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December, 2017
Volume 43, Number 4
  
18 August 2014
Greg Kandra




Msgr. John Kozar chats with the Rev. Volodymyr Malchyn, Deacon Greg Kandra and Father Volodymyr’s wife Olena in the CNEWA offices in New York (photo: CNEWA).

This morning, a couple of visitors from Ukraine stopped by our New York offices: the Rev. Volodymyr Malchyn of the Ukrainian Greek Catholic Church and his wife, Olena. Father Volodymyr — vice chancellor of the curia of the major archbishop of Kiev-Halych, Sviatoslav Shevchuk — hosted Msgr. John Kozar when CNEWA’s president visited Ukraine last year for the dedication of the new cathedral.

Our conversation this morning was an opportunity to get fresh news on what is happening in Ukraine. We reported extensively on the uprisings in Kiev last winter, and the world has been watching with some anxiety as the conflict between Russia and Ukraine has only intensified.

Father Volodymyr told us that the Maidan in downtown Kiev is a very different place today from what it was last winter. The square has been cleaned out and has returned to being a busy crossroads, not a place of protest. But it’s also become a tourist destination. Visitors to Kiev are eager to see the spot that was the epicenter of last winter’s uprisings.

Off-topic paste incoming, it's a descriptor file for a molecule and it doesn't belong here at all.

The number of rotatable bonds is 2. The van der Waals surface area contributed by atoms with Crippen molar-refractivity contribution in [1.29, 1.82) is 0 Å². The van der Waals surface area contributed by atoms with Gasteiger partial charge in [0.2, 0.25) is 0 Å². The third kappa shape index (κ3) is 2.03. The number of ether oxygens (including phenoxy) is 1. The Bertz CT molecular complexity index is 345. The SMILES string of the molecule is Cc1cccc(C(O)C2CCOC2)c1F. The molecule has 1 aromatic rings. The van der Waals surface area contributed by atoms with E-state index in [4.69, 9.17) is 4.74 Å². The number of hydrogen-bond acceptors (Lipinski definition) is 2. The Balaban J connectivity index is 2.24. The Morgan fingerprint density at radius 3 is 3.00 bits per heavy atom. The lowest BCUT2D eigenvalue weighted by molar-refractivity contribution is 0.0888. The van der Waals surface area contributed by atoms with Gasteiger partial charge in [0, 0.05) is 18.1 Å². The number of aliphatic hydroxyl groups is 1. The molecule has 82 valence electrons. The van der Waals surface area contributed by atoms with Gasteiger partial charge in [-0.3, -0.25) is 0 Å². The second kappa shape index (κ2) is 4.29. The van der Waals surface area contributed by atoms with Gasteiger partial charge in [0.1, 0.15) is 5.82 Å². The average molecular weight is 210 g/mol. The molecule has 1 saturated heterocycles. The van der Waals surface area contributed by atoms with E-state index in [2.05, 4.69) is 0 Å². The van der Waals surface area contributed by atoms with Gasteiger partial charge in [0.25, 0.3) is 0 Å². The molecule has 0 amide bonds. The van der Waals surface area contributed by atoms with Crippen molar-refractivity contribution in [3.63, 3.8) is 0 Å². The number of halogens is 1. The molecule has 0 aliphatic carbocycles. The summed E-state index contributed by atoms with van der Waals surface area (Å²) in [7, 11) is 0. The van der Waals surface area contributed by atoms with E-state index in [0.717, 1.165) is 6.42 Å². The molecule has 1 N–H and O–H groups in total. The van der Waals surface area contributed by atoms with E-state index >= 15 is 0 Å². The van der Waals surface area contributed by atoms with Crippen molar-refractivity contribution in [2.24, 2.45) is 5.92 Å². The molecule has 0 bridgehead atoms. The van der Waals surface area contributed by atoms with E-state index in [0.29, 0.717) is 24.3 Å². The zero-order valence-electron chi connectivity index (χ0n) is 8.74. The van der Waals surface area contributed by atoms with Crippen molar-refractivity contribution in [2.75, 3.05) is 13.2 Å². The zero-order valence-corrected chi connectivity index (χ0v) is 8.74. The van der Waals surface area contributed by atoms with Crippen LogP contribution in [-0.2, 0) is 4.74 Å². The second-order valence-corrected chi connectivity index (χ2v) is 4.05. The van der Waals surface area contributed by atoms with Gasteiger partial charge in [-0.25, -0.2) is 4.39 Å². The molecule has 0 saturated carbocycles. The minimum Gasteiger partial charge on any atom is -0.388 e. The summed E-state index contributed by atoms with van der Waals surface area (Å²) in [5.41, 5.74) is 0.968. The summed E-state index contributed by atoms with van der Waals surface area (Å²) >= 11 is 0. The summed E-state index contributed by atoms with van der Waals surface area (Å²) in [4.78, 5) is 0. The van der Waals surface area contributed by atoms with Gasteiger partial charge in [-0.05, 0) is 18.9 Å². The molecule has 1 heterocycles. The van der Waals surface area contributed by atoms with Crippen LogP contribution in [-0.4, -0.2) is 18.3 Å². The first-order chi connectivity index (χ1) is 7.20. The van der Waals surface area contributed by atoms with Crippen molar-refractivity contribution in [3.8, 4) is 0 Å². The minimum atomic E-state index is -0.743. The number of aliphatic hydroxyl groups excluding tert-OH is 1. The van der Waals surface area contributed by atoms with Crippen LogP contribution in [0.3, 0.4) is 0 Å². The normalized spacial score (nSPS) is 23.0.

He described to us a country that is undergoing something of a renaissance — and a conversion of spirit. ”We stood shoulder to shoulder and all who loved their country have come together. Ukrainians are coming together more and more,” he said. “The country is undergoing a cleansing. There’s a cancer of corruption that developed over time, and this [the protests] is like a surgery that is needed to cleanse the country.”

Father Volodymyr was in the United States on 11 September 2001, and he told us he saw parallels between the atmosphere in the United States then and in Ukraine last winter. “There was a similar spirit of unity and compassion,” he said, and he described Ukraine today as undergoing a “spiritual revolution.”

Women gather inside a chapel on 18 August at a temporary tent camp set up for Ukrainian refugees near the Russian-Ukrainian border. The United Nations Office for the Coordination of Humanitarian Affairs estimated on 15 August that 155,800 Ukrainians had been displaced by fighting, more than 2,000 people had been killed since mid-April and another 5,000 had been injured. (photo: CNS/Alexander Demianchuk)

“The heart of the Ukrainian people is faith,” he said, “and the heart of our faith is our liturgical tradition.” It is a tradition he and many others are working to keep alive not only in his own country, but throughout the world.

Despite the difficulties his homeland is facing now, Father Volodymyr sees a future of possibility and hope. More people, he said, are rediscovering their faith, drawing closer to Christ, and realizing their innate dignity.

“What happened in the Maidan,” he said, “was a pilgrimage from fear to dignity. We call it a ‘Revolution of Dignity.’ ”



Tags: Ukraine CNEWA Ukrainian Greek Catholic Church